Ronchetti vows to amplify new voices at Capitol - Albuquerque Journal

Ronchetti vows to amplify new voices at Capitol

Republican gubernatorial candidate Mark Ronchetti listens to Dorothy Rainosek, co-founder of Frontier Restaurant, and other business owners talk about the challenges they face. (Eddie Moore/Journal)

Editor’s Note: The Journal this week is publishing profiles on the candidates for governor, focused on a single day on the campaign trail.

Copyright © 2022 Albuquerque Journal

Mark Ronchetti sat down to a table of angry business owners.

They offered a harsh assessment of life in Albuquerque: Windows smashed on their property, trouble finding committed workers, closing early so employees can leave together safely.

Government benefits, outdoor encampments and taxation all came up.

Ronchetti spent more time listening than talking.

And when he addressed the group of about 10 people at the Frontier Restaurant in Albuquerque, he stuck to his message, the same one he shares elsewhere on the campaign trail: Crime, economic growth and education aren’t partisan issues. But fresh leadership is necessary to lift New Mexico out of its rut.

“You see what’s in Santa Fe now,” Ronchetti told the group. “You see that they have zero interest in our opinions. They have their mind set. They know better than everybody else in the room. They’re not living it, not like you guys are.”

It was a typical Saturday on the campaign trail for Ronchetti, a Republican and former television meteorologist challenging Democratic Gov. Michelle Lujan Grisham. Libertarian Karen Bedonie is also on the Nov. 8 ballot.

Ronchetti’s day started with a 45-minute workout at the gym and a walk with his family’s two Siberian huskies. He said he hugged his wife, Krysty, and teenage daughters and was out the door at 8:30 a.m., driving himself down to Valencia County for a 150-person rally, then back up to Albuquerque for a chat with volunteers operating a phone bank and a business roundtable at the Frontier.

He was set to finish the day with an evening event in Rio Rancho. At least one energy drink kept him going in the afternoon.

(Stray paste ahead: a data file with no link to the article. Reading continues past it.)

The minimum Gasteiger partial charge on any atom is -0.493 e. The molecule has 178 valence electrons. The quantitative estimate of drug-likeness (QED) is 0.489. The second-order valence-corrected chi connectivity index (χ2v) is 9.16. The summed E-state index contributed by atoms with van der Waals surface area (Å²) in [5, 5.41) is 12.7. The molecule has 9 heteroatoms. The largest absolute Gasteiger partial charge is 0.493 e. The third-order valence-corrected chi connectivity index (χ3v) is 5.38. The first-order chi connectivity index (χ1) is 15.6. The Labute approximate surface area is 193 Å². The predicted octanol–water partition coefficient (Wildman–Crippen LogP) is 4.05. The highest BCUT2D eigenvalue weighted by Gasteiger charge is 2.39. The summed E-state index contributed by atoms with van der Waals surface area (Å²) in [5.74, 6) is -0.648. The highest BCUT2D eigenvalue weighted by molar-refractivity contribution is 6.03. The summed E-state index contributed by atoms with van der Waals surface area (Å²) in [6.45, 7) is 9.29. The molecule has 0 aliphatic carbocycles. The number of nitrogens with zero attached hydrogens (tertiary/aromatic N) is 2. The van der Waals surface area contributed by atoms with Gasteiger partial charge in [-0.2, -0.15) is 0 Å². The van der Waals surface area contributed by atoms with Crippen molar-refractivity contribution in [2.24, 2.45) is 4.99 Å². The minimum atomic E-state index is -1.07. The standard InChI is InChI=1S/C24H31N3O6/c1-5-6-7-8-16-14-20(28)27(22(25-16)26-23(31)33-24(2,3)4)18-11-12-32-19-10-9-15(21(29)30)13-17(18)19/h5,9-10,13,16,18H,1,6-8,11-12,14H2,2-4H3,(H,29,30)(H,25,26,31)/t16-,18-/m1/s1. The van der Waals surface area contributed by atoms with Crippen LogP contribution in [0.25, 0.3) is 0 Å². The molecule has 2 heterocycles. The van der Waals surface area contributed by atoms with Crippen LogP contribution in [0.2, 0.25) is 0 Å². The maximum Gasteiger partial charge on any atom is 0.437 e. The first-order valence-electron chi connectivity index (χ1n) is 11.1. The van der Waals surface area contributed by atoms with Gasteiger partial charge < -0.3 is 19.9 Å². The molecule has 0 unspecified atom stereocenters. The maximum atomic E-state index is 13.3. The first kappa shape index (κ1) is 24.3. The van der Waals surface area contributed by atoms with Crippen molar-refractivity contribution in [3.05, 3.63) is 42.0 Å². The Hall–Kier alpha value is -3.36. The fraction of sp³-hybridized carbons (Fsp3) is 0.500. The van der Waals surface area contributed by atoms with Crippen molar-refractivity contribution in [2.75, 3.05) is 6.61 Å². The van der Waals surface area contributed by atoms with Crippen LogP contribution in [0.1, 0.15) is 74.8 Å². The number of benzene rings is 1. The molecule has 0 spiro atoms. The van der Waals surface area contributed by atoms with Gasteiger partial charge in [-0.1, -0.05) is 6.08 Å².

Throughout the day, a theme he returned to repeatedly was listening – the idea that some voices aren’t being heard at the Capitol.

“The longer a politician operates,” he said in an interview between events, “I think the more they get isolated, the more they don’t go out in rooms and talk to people and go back and forth. I think there’s an arrogance that comes with politics, and that’s something I want to avoid.”

‘Just like you are on TV’

Ronchetti, 48, was greeted like a celebrity as he made his way through Frontier Restaurant. A family from Arizona introduced themselves. People say they’ve seen him on TV.

It isn’t just campaign commercials that made Ronchetti a household name.

As a reporter and meteorologist, he’s appeared on New Mexico television screens off and on since 1998. He and Krysty starred in “Mark vs. the Mountain,” a 22-episode series documenting their efforts to build a home in the mountains of northern New Mexico. The two have a mountain home-building business. Ronchetti’s financial disclosures identify him as owner of Choose Adventure LLC, a real estate business.

He also ran for office once before – two years ago, for the open U.S. Senate seat now held by Democrat Ben Ray Luján, who won by 6 percentage points.

Ronchetti said he’s tried to be approachable as a meteorologist and as a candidate.

“I would always get asked, ‘You know, you’re just like you are on TV.’ And I was like, ‘Well, yeah, I can’t be two different people,'” Ronchetti said.

He’s obviously comfortable in front of the camera. He’s enlisted his younger daughter, Ella, who’s 13, in readings of “mean tweets,” short social media videos of Ronchetti and Ella responding to criticism, often from Lujan Grisham or her campaign staff.

In front of a crowd, he’s straightforward and business-like – a contrast with, say, Florida Gov. Ron DeSantis, who egged on the crowd with blasts against “woke” leftists during a campaign rally with Ronchetti in Carlsbad this summer.

Ronchetti has sought to craft a more moderate image and avoid culture war and social issues, sometimes with mixed results, especially on abortion. He has called for new voter ID requirements, but he hasn’t echoed former President Donald Trump’s falsehoods about the 2020 election.

Ronchetti often trains his criticism on Lujan Grisham in particular or the “far left” more generally rather than Democrats as a whole – an acknowledgement perhaps that to win this election he must secure support beyond the GOP base. Democrats make up 44% of the state’s registered voters, with Republicans at 31%.

Mark Ronchetti talks with Cathy Evans and Devin Gray at the Frontier Restaurant in Albuquerque as he prepares for a roundtable meeting with business owners. (Eddie Moore/Journal)

He takes care to note that he believes there are plenty of Democratic legislators with whom he can find common ground on crime and other issues. He sees something similar in the electorate.

“I think there’s a fat middle in the state of New Mexico who – we all share the same values,” Ronchetti told the business owners at the roundtable, “and we have to bring people into that area. That’s our pathway forward.”